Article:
The obvious solution is to find a mask which has some meaning to you. Wearing a surgical mask which is identical to every other person in the shop is not going to help. Buying a mask in a particular colour or design can bring back a little bit of individuality. Decorating the mask yourself means you can add more of you, making a mask yourself is even better. There are plenty of how to guides for mask making online, and if you are handy with a needle and thread you can probably come up with a fetching number.
It might sound silly to consider your wellbeing when wearing a mask, after all the whole point is to reduce the spread of the virus, which will improve everyone’s wellbeing if it is successful. But while you are wearing a mask, especially for a prolonged period of time, there are a few things it is useful to consider.
Hydration: wearing a mask, even for a short time, will dry your mouth out. It is important to keep well hydrated when wearing a mask. If you are going shopping for a long period, make sure you have breaks outside to take of the mask, have a drink and some food. The last thing you want is to faint in the middle of the supermarket because you have not had enough to drink. Along the same lines, only wear a mask when you have to (in shops and enclosed spaces). If you are walking to the shops and can keep your distance from people, it is probably best to take off your mask (hygienically, see below) and get some fresh air.
Hygiene: if you are using a reusable mask, make sure you was it regularly. I would think about a mask like underwear, wear once and then wash. This will mean you need a few masks for when one is in the wash, but with the speed with which they can build up dirt and grime, it is for the best.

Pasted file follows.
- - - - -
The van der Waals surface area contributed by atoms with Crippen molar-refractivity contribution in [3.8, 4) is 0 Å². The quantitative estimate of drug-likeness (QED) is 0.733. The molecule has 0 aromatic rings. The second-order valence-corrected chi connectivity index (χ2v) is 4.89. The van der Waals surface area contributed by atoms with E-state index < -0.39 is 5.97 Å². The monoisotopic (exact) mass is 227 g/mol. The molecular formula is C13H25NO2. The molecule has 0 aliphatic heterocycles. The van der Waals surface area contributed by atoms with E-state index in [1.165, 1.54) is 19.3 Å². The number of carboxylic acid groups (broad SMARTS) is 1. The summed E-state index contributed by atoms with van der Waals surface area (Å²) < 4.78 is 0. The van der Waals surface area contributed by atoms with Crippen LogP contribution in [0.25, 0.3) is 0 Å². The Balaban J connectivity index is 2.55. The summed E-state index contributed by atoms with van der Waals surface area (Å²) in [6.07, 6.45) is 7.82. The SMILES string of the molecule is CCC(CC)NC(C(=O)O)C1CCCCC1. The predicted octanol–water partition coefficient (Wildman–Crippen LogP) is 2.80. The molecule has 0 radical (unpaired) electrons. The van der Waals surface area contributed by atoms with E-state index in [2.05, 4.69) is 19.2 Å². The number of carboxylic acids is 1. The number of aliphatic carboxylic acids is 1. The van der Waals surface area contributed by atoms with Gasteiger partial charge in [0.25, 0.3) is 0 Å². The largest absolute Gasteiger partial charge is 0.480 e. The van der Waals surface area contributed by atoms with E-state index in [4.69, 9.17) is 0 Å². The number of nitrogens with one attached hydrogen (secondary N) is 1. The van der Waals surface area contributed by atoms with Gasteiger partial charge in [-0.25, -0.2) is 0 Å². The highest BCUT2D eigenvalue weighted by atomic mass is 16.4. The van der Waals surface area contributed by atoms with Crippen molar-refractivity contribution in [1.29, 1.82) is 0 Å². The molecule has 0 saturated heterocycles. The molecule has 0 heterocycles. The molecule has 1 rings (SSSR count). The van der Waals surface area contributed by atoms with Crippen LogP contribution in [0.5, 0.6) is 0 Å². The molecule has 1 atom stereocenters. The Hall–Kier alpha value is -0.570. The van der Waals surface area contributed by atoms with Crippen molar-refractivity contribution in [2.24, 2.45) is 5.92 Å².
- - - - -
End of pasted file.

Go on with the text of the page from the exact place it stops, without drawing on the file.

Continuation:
A second consideration for hygiene is hand washing. If you come into contact with someone with COVID19, there is a chance some of the virus particles are on the mask. If you take the mask off later and do not wash your hands before touching your face again, you might as well have not bothered with the mask. Wash or sanitise your hands whenever you have touched the mask. This might be to readjust it, or when you take it off at the end of the day.
Glasses: finally, for those of you like myself who wear glasses, there is an important practical consideration to make. If you have a poorly fitting mask, especially around the nose, as you breath out you will find your glasses steaming up. At times it has got to the point I could not see at all, so it is important to get a well-fitting mask, or better still a well-fitting mask with an anti-fog strip. Usually this will be a strip of foam which runs along the top of the mask and provides a good seal around the nose and cheeks. I have found one particular surgical mask with a good seal on them where my glasses never fog. Unfortunately to date that is the only mask (other than medical respirators) which has worked, but I will continue my search.